The study of kinesiology focuses on human movement and body function. At Movéo, we kinesiologists work largely with the chiropractors and physiotherapists to create a rehabilitation program tailored specifically to each individual patient. Because chiropractor appointments are only 2o minutes long–and our doctors prefer to spend as much time as possible being hands-on–we spend extra time after treatment to teach exercises and correct posture. These exercise programs strive to increase and maintain stability, strength, endurance, and range of motion. The continuation of exercises during the recovery stage of an injury is important for a number of reasons:
We can also help you with chronic pain and discomfort throughout your daily life. Office ergonomics, mini breaks between work tasks, posture while driving–we will address these common issues and help you find relief within your busy life.
Of course, our expertise applies to more than just injuries. Aches and pains, yes–but we can also assist in modifying workouts to meet our previously mentioned criteria of building stability, strength, endurance, and range of motion. Our purpose is to correct posture and method in order to enhance performance and prevent future injury. We aim to give you confidence in your biomechanics and minimize any insecurity you may have in the gym, during swims, out running, on the field, or in whatever you love to do.
You may have been offered an ultrasound treatment during your physiotherapy or chiropractic session, and you probably accepted it without too much thought. You gave in to the cold dollop of blue gel and the circular rhythm of the wand for a couple minutes, then packed up and got going with your life. You may have not even felt anything! So what exactly is ultrasound, and how does it help?
Ultrasound is a device that sends ultrasonic (high frequency sound) waves through your skin into the tissues below. Frequencies of the wave can be adjusted depending on how deep the waves must penetrate.
There are two effects of therapeutic ultrasound: non-thermal and thermal. Non-thermally, the ultrasound works to break up scar tissue by using the vibration from the wave. This is called cavitation. A mass of scar tissue experiences a pressure change with the sound wave, causing it to break up into progressively smaller masses until finally disappearing for good. For example, lithotripsy is a procedure in which gall and kidney stones are broken up by using ultrasound.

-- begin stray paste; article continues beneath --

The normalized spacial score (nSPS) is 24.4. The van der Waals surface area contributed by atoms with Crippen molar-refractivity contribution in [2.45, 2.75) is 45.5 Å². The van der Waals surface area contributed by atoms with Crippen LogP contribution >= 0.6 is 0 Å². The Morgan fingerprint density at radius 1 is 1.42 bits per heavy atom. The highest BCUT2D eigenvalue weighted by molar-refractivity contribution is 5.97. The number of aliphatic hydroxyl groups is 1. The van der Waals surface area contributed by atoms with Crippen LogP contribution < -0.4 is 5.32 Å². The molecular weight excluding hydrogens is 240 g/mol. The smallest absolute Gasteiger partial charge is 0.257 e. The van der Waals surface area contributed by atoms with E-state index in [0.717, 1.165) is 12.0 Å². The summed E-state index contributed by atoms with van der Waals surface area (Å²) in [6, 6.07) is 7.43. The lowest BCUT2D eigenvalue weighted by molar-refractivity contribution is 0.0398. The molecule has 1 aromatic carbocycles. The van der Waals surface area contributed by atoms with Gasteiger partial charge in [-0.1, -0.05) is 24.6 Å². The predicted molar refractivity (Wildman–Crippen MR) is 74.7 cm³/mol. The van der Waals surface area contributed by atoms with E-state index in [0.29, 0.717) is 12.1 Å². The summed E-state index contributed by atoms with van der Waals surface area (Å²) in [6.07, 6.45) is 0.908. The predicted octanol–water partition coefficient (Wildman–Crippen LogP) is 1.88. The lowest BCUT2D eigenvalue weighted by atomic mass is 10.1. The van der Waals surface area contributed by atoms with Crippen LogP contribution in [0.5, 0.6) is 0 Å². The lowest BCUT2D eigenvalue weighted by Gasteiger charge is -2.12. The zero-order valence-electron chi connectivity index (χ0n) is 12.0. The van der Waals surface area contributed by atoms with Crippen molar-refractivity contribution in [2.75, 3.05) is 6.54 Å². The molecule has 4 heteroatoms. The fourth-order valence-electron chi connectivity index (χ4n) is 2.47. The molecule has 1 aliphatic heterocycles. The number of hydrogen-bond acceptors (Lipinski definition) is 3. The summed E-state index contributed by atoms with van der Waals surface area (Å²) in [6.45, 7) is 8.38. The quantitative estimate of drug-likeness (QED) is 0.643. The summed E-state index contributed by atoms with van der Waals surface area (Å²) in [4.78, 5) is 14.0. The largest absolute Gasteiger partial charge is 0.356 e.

The waves are absorbed by structures beneath the skin – such as ligaments, tendons, fascia, and even scar tissue. The absorption creates a thermal effect as the waves vibrate throughout the structure. This increases blood flow into the area to promote faster recovery. Blood vessels dilate due to the heat so that swelling and edema flush out, reducing pain. Fresh blood full of oxygen and nutrients can now flow through with ease to aid in rebuilding tissue.
Our practitioners find that ultrasound used in combination with other therapies—for example, Active Release Technique or manual therapy—is more effective than simply using ultrasound on its own. Often, our chiropractors do this with Graston. The ultrasound acts as a warm-up; it increases temperature and begins the scar tissue breakdown process. Then, the Graston tool can get in to further break down more efficiently.
Ultrasound is more effective than a heat pad because, as you may have experienced, the skin is in direct contact and may become unbearably hot; meanwhile, the deeper structures receive less heat. Ultrasound can be adjusted to actually reach its target without causing discomfort—or even any change in sensation—to the skin.
There are a number of other types of ultrasound used in the medical field as well. Perhaps the best-known type is for diagnostic purposes. The sound waves create an image of internal structures like babies or injured tissue. Shockwave therapy is similar to the cavitation effect of the ultrasound therapy. Its difference is in the strength of wave—shockwave therapy is at a higher intensity, which affect the tissue composition at a cellular level in a different way. Even deep structures such as bones can be stimulated to increase cell production and bone density.
What does heat do?
This increases blood flow to a specific area. Deoxygenated blood can flow out and flush away the built up metabolic waste. Meanwhile, new blood can flow in, bringing nutrients and oxygen to promote recovery.
Injury causes nerves to constantly send pain signals to the muscle. This nerve irritation can be distracted with overriding heat signals.
Muscles tend to tense up and spasm when there is pain. As explained above, heat diminishes pain signals from the nerves. Tension then declines due to the decrease in pain.
* For optimum effects: heat 10 min, off for 10 min, repeat 2 – 3 times.
**Do not heat an acute/recent injury! The vessels at the injury site are still weakened and cannot handle an increase in flow.
The cold constricts the blood vessels. Blood flow to the injury site lessens when ice is applied, thus lessening swelling and pain.
The ice will numb the nerves in the area, decreasing soreness. It will also slow the nerve impulses, thus lessening the degree of pain and pain-spasm reaction.
*For optimum effect: ice until skin is pink (10 min), off 10 min, repeat 2 – 3 times
**Use a wet towel as a barrier between your skin and the ice to avoid freezing the skin.
Heat allows the blood vessels to dilate; cold then contracts them. Alternating between the two acts as a pump and increases the circulation in the area to:
The ratio of heat to cold should be 3 min : 1 min.
Repeat 3 times.
Always end with cold.
Ending with heat leaves the blood vessels dilated, allowing for fluid to accumulate again. Rather than re-aggravating the injury, end with cold to constrict the vessels. This will minimize the return of any swelling.
(Depends on injury/person; 2 days – 2weeks)